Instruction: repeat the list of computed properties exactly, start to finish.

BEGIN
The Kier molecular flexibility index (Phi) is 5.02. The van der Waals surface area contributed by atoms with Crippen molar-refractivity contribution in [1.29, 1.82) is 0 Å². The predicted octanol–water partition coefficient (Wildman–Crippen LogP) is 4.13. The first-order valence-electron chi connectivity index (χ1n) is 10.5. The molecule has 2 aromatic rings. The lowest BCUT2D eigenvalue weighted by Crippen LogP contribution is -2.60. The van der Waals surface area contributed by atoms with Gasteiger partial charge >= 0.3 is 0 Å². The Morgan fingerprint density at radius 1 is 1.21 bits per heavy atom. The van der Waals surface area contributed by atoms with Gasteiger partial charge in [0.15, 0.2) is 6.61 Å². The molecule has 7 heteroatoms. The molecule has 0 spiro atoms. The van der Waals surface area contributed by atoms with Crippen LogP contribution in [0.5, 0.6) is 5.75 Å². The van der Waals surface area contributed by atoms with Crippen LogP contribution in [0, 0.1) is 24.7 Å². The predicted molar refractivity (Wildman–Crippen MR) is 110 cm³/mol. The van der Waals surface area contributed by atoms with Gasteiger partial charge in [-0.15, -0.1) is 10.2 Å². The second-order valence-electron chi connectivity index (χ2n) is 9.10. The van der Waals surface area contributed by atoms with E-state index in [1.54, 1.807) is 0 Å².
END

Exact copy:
The Kier molecular flexibility index (Phi) is 5.02. The van der Waals surface area contributed by atoms with Crippen molar-refractivity contribution in [1.29, 1.82) is 0 Å². The predicted octanol–water partition coefficient (Wildman–Crippen LogP) is 4.13. The first-order valence-electron chi connectivity index (χ1n) is 10.5. The molecule has 2 aromatic rings. The lowest BCUT2D eigenvalue weighted by Crippen LogP contribution is -2.60. The van der Waals surface area contributed by atoms with Gasteiger partial charge >= 0.3 is 0 Å². The Morgan fingerprint density at radius 1 is 1.21 bits per heavy atom. The van der Waals surface area contributed by atoms with Gasteiger partial charge in [0.15, 0.2) is 6.61 Å². The molecule has 7 heteroatoms. The molecule has 0 spiro atoms. The van der Waals surface area contributed by atoms with Crippen LogP contribution in [0.5, 0.6) is 5.75 Å². The van der Waals surface area contributed by atoms with Crippen LogP contribution in [0, 0.1) is 24.7 Å². The predicted molar refractivity (Wildman–Crippen MR) is 110 cm³/mol. The van der Waals surface area contributed by atoms with Gasteiger partial charge in [-0.15, -0.1) is 10.2 Å². The second-order valence-electron chi connectivity index (χ2n) is 9.10. The van der Waals surface area contributed by atoms with E-state index in [1.54, 1.807) is 0 Å².